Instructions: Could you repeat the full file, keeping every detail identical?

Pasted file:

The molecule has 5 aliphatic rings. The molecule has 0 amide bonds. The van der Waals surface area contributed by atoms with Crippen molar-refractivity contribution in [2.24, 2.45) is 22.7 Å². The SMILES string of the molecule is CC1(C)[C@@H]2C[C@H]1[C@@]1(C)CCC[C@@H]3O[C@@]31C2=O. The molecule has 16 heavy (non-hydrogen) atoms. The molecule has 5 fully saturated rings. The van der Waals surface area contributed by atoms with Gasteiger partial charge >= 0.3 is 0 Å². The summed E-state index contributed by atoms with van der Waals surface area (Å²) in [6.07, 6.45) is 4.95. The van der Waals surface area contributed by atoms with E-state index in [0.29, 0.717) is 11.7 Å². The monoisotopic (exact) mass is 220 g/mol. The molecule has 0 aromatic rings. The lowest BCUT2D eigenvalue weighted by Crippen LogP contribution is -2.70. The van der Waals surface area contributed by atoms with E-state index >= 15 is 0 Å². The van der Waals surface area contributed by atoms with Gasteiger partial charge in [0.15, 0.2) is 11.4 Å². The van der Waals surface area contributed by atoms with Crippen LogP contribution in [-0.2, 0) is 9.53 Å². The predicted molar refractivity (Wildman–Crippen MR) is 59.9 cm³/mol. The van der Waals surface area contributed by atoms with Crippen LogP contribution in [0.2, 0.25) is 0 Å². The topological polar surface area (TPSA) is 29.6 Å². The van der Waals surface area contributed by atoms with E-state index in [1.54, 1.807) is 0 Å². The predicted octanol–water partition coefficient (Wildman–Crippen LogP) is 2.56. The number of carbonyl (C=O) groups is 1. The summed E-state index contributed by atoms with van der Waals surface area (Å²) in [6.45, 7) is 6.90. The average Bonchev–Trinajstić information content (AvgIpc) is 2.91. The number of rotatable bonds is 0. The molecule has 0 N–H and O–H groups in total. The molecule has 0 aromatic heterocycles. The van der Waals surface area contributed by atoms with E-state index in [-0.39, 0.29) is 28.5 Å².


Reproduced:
The molecule has 5 aliphatic rings. The molecule has 0 amide bonds. The van der Waals surface area contributed by atoms with Crippen molar-refractivity contribution in [2.24, 2.45) is 22.7 Å². The SMILES string of the molecule is CC1(C)[C@@H]2C[C@H]1[C@@]1(C)CCC[C@@H]3O[C@@]31C2=O. The molecule has 16 heavy (non-hydrogen) atoms. The molecule has 5 fully saturated rings. The van der Waals surface area contributed by atoms with Gasteiger partial charge >= 0.3 is 0 Å². The summed E-state index contributed by atoms with van der Waals surface area (Å²) in [6.07, 6.45) is 4.95. The van der Waals surface area contributed by atoms with E-state index in [0.29, 0.717) is 11.7 Å². The monoisotopic (exact) mass is 220 g/mol. The molecule has 0 aromatic rings. The lowest BCUT2D eigenvalue weighted by Crippen LogP contribution is -2.70. The van der Waals surface area contributed by atoms with E-state index >= 15 is 0 Å². The van der Waals surface area contributed by atoms with Gasteiger partial charge in [0.15, 0.2) is 11.4 Å². The van der Waals surface area contributed by atoms with Crippen LogP contribution in [-0.2, 0) is 9.53 Å². The predicted molar refractivity (Wildman–Crippen MR) is 59.9 cm³/mol. The van der Waals surface area contributed by atoms with Crippen LogP contribution in [0.2, 0.25) is 0 Å². The topological polar surface area (TPSA) is 29.6 Å². The van der Waals surface area contributed by atoms with E-state index in [1.54, 1.807) is 0 Å². The predicted octanol–water partition coefficient (Wildman–Crippen LogP) is 2.56. The number of carbonyl (C=O) groups is 1. The summed E-state index contributed by atoms with van der Waals surface area (Å²) in [6.45, 7) is 6.90. The average Bonchev–Trinajstić information content (AvgIpc) is 2.91. The number of rotatable bonds is 0. The molecule has 0 N–H and O–H groups in total. The molecule has 0 aromatic heterocycles. The van der Waals surface area contributed by atoms with E-state index in [-0.39, 0.29) is 28.5 Å².